Featured Image for "Branded SERPS For Attorneys: Unveiling Your Online Identity w/ Jason Barnard"

Welcome to the first episode of season 2 of the Law Firms On The Map podcast!

In this insightful discussion, Jason Barnard delves into the complexities of managing your brand’s search engine results page (SERP). From the challenges of sharing a name to strategies for enhancing online presence, he emphasizes the importance of personal branding for individuals and companies alike.

With the host, Kristaps Brencans, they explore the multi-tiered approach necessary for law firms and attorneys to establish credibility and authority in the digital space. Jason sheds light on the significance of a personal website in managing one’s online identity and how it can positively impact a brand’s SERP.

Moreover, he highlights the role of notability in influencing search engines and provides valuable insights into the evolving landscape of search marketing, emphasizing the growing importance of credibility and understanding. Don’t miss out on these expert tips for navigating the dynamic world of brand SERPs!

For more information and to connect with Jason Barnard, visit https://jasonbarnard.com/

Kristaps Brencans [00:00:05]: Hello, everyone. Welcome to Law Firms On the Map, the go to Digital Marketing show for attorneys serious about their growth. I’m your host Kristaps Brencans, CEO of On the Map Marketing. Our agency has helped thousands of attorneys crush their SEO and Digital Marketing goals over the last decade. Today I’m sitting down with brand search results specialist, Jason Barnard. Jason specializes in making your Branded Search results look like you’re a superstar. He’s done Branded Search management for over ten years and has been in SEO World for over 25. Currently he’s CEO and founder of Branded Search management and SaaS company, Kalicube.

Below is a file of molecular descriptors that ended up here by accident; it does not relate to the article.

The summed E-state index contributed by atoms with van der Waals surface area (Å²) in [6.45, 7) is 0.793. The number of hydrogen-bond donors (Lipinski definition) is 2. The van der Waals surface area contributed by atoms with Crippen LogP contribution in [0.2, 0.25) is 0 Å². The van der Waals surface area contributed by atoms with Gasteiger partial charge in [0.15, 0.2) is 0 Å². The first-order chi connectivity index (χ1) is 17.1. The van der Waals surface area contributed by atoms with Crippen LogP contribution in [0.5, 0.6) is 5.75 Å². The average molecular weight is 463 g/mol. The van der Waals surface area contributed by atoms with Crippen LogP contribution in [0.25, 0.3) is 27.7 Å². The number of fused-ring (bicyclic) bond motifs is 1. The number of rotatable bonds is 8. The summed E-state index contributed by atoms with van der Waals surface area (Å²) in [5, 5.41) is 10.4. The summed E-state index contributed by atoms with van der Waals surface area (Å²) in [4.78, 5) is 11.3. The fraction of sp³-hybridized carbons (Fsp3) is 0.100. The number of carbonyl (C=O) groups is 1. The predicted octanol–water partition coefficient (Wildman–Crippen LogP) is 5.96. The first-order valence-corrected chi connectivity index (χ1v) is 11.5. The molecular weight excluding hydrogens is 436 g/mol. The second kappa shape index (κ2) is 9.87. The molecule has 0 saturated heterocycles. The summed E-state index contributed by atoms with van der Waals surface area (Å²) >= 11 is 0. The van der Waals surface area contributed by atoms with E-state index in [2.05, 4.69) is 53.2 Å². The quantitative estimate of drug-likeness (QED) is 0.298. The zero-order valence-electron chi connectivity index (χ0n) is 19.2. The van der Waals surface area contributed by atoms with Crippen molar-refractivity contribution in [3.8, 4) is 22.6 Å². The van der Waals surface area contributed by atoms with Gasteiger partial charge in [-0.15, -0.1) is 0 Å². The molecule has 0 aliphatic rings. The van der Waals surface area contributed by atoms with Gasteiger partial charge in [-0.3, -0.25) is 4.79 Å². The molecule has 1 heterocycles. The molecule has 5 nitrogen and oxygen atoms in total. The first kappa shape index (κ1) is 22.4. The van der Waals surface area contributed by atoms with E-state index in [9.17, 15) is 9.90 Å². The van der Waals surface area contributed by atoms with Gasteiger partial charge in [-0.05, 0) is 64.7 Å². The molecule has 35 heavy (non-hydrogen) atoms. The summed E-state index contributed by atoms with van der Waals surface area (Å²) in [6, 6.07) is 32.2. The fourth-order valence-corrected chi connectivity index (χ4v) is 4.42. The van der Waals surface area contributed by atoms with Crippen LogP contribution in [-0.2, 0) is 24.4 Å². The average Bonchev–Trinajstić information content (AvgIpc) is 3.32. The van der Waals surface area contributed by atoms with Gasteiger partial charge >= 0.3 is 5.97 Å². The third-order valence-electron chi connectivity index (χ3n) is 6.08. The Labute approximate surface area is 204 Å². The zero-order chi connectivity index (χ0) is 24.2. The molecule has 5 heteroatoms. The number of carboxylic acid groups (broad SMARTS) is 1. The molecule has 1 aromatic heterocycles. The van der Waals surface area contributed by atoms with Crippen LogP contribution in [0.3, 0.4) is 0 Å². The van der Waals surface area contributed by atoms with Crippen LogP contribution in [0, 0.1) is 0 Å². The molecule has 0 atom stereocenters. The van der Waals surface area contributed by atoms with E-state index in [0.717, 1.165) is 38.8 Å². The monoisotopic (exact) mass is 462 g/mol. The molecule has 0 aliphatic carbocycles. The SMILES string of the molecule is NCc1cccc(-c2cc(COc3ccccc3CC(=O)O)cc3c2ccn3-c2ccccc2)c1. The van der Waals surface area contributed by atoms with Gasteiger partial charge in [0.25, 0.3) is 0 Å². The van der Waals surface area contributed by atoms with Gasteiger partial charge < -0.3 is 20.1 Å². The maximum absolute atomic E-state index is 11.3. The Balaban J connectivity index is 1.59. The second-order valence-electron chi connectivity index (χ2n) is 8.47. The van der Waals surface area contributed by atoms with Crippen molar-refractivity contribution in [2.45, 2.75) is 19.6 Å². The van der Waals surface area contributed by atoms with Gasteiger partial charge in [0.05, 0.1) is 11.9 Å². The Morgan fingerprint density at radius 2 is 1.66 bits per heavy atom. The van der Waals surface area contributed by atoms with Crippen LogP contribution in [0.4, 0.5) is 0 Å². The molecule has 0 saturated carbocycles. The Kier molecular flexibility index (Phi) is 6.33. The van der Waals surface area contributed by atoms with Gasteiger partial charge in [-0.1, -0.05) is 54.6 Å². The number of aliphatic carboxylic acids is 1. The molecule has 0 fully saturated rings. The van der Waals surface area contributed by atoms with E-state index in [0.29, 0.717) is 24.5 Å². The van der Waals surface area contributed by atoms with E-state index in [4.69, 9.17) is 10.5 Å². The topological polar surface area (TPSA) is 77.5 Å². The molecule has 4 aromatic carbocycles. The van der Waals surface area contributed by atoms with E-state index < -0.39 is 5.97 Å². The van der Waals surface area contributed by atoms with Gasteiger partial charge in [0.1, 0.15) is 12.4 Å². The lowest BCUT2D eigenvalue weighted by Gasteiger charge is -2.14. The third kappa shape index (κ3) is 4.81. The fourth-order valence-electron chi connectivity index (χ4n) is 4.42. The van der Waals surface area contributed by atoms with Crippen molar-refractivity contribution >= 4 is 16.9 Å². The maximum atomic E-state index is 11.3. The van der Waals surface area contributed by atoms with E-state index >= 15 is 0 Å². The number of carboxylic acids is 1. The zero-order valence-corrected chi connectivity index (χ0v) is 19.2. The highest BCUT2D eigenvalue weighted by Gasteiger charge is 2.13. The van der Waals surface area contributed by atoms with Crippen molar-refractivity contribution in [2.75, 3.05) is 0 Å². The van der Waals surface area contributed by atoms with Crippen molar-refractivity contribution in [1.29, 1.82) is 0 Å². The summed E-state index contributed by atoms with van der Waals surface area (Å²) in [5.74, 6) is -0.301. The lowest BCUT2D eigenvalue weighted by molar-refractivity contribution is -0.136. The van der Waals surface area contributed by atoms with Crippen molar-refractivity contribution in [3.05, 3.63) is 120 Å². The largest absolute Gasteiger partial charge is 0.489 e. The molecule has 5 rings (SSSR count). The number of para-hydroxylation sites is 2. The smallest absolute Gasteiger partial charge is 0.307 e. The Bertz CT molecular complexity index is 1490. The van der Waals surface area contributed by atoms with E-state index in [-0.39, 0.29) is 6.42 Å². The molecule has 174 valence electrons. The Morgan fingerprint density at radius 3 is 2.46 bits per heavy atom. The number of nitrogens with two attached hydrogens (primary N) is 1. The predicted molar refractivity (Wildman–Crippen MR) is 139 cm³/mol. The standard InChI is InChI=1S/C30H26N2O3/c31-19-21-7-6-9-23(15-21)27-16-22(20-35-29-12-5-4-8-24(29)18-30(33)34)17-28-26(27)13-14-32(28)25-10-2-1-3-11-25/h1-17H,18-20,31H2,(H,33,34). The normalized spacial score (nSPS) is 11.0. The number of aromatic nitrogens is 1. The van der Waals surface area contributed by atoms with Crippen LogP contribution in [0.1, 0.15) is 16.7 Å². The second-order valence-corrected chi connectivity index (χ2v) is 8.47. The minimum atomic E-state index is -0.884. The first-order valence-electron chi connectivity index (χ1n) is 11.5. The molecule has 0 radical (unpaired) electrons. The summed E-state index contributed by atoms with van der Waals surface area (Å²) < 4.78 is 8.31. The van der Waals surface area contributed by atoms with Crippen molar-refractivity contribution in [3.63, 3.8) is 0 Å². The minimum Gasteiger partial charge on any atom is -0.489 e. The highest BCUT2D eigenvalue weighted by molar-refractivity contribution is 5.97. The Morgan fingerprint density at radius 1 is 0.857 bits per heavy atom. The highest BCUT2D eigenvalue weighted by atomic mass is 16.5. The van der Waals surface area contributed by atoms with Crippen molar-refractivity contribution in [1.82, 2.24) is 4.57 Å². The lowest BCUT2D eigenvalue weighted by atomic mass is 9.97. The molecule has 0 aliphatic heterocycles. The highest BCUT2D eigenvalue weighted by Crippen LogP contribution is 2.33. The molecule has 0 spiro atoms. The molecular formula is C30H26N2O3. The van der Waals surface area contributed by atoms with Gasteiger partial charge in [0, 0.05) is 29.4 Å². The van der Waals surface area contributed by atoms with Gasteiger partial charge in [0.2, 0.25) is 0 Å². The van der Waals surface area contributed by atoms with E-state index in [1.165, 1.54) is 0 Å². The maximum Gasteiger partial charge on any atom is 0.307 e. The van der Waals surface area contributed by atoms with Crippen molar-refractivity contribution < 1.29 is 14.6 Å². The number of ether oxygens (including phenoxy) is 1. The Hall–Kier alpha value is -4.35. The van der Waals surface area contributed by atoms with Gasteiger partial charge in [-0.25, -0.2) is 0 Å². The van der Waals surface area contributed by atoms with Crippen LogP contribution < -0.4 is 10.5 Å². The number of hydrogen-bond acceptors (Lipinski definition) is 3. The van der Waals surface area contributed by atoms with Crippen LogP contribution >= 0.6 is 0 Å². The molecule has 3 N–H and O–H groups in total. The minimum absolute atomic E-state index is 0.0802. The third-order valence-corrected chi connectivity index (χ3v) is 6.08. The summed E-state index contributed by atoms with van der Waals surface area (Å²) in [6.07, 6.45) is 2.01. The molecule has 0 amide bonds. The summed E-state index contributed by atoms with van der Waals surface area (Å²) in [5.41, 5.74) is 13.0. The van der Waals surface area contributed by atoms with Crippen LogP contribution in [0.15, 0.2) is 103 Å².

Kristaps Brencans [00:00:46]: What a pleasure to have you here, Jason. Thank you for coming on.

Jason Barnard [00:00:50]: Absolutely brilliant, Kris. I’m delighted to be here. I love talking about brand on search and I love talking about personal brand on search and I think it’s gonna be a huge topic not just for lawyers, but for everybody in five or six years to come. So we’re about to have a great discussion.

How Jason Barnard Turned Brand SERPs into Digital Business Cards

Kristaps Brencans [00:01:08]: It’s so timely and that’s exact reason why I wanted to have you on. Well, to kick things off, maybe you could give our listeners a little intro on yourself and how did you fall into the Branded Search management aspect of SEO?